Remember that productive conversation you had with your colleague?
Yes, that one.
The one where you discovered next day that he or she had walked away with a completely different idea to what you thought had been agreed!
Unfortunately we can quite often find ourselves in situations like this where what we believe was clear communication turns out to have been a complete illusion!
And it’s not just spoken communication. Words can be misinterpreted in other forms.
Perhaps you have sent a perfectly innocent email or text, and realised that the email recipient took offence – their interpretation was not your meaning!
What causes communication breakdowns?
In conversations, the words that we hear and their meanings, are all filtered through our own unique context grid which is made up of our strongly held opinions, beliefs, and attitudes which have been shaped and reinforced over a lifetime. This results in us all unknowingly, putting our own interpretation or spin on the words of others.
Within the work environment, when you are dependent on someone to get a task accomplished, it is essential that you build a relationship with that person that will lead to open task-related communication.
Listening and questioning
Traditional conversations tend to be defined by what we tell rather than by what we ask. What I have learned from all my coaching experience is that building relationships, solving problems, and moving situations forward positively, requires asking the right questions. As Stephen Covey said we need to “listen with the intent to understand, not the intent to reply.”
In order to enhance our relations – and our communications – we need to adopt The ABC of Courageous Conversations; the art of ENQUIRY:
Asking questions to which you may not already know the answer;
Building a relationship based on curiosity and interest in the other person; and
Clarification – seeking clarification so as you understand what is being said.
An objective of every courageous conversation is to enhance the relationship – whether it’s with a work colleague, family member or friend. With courageous conversations we can connect, communicate and collaborate more effectively at a deep level of understanding.
I’d like you to think for a moment about an important person in your life that you may be avoiding having ‘that’ conversation with, it may be your partner, your work colleague or a friend.
Remember, you and the other person use different context filter grids and working through likely assumptions that may have been made is essential to improving our ability to handle conversations.
All Courageous Conversations starts will self-enquiry, which follows the WOW approach:
Without an overlay of our assumptions, what actually happened and how does that make you feel? Who else is it effecting – family/work colleagues?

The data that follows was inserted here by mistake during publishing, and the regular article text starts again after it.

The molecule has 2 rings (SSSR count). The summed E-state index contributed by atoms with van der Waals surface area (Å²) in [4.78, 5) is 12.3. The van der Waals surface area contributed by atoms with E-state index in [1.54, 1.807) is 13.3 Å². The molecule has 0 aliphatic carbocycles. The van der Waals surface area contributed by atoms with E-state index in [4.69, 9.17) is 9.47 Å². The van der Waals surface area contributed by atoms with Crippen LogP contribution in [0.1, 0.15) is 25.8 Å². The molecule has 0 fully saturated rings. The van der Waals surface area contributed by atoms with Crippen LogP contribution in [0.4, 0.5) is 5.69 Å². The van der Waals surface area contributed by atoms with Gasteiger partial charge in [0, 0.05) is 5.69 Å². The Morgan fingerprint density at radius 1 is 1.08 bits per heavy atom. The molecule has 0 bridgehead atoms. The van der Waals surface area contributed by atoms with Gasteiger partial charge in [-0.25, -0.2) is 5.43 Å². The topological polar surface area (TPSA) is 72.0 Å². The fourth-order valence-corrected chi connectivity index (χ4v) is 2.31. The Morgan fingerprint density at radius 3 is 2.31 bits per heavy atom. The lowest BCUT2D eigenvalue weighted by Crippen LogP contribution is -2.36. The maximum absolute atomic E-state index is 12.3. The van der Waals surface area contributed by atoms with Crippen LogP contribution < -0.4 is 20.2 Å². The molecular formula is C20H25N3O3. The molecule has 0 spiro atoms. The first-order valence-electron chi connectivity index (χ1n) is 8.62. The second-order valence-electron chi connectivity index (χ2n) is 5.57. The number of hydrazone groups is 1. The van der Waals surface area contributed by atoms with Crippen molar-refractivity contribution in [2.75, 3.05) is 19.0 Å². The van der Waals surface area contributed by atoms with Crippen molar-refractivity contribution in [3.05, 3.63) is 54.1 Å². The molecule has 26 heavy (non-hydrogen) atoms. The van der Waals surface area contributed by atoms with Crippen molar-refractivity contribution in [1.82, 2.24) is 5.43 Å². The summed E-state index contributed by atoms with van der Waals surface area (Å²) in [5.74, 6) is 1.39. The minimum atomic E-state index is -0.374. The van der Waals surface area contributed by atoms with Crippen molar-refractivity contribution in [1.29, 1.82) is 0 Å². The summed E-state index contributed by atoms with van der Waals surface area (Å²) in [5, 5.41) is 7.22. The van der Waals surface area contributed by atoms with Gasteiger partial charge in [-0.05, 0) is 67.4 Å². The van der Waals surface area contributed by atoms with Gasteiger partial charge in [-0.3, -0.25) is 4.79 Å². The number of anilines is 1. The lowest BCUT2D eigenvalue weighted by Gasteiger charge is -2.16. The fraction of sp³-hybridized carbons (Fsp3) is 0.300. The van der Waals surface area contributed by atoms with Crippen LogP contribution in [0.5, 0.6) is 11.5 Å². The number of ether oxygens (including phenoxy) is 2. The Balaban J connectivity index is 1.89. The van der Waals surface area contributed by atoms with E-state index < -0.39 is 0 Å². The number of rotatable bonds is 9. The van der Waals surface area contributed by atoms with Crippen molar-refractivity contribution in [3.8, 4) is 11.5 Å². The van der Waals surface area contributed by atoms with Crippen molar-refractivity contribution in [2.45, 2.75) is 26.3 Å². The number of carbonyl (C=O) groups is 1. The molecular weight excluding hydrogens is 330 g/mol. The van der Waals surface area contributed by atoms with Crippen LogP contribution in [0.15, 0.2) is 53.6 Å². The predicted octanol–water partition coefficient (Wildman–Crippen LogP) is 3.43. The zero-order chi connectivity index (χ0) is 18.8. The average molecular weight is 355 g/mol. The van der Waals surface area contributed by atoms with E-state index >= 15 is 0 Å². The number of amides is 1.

How might you have contributed to this situation? Something you did/did not say or do?
Win-win it for you and the other person
When it’s resolved, what positive implication will it have for you/other person and family or work?
How does it make you feel? Who else will benefit from this resolution – family/work colleagues?
Once you are clear on where you stand with this issue, is there someone you need to have a courageous conversation with?
Preparing for courageous conversations
Before you begin your courageous conversation bear these tips in mind:
Tip 1 – park your emotions on the shelf. If you are in an emotional state, this is not the time to have the conversation… WAIT. Instead come from a place of curiosity.
Tip 2 – Have the end in sight. What is it you want to achieve in this conversation?
Tip 3 – Be patient and Listen. Slow the conversation down. And listen. We all like to be heard – really heard. They may well have insights you hadn’t counted on.
Courageous conversations can enhance your working relationship. Making room for courageous conversations can deepen that connection, communication and collaboration.
Communication is vital in all aspects of work. When communicating make sure that you are crystal clear. Where you need to and it’s appropriate, seek clarification that what you meant was actually what was understood! “Let me clarify, I’m not sure I explained well. What did you hear me say?” Similarly ask for clarification from others if you are not sure you are understanding them fully.
The skill of Enquiry is necessary to facilitate effective collaboration in the working environment. Work colleagues come with a variety of conflicting personalities and styles. . For those is the role of leader or manager, it is needed to create the relationships and the climate that will promote open communication
Getting to a point where everyone in a team can collaborate and work in harmony can be a challenging task. It can take time for everyone to develop the attitudes and skills required. We should always aim to understand as well as be understood. This is why actively encouraging Courageous Conversations and using the art of Enquiry can make such a positive impact on our work relationship and our ability to get the job done. Learning the skills can of course benefit the rest of our lives outside work as well.
About the author
Karen O’Donnell is from Toastmasters International, a non-profit educational organisation that teaches public speaking and leadership skills through a worldwide network of meeting locations. Headquartered in Rancho Santa Margarita, California, the organisation’s membership exceeds 352,000 in more than 16,400 clubs in 141 countries. Since 1924, Toastmasters International has helped people of all backgrounds become more confident in front of an audience. There are more than 300 clubs in the UK and Ireland with over 7,500 members. To find your local club: www.toastmasters.org Follow @Toastmasters on Twitter.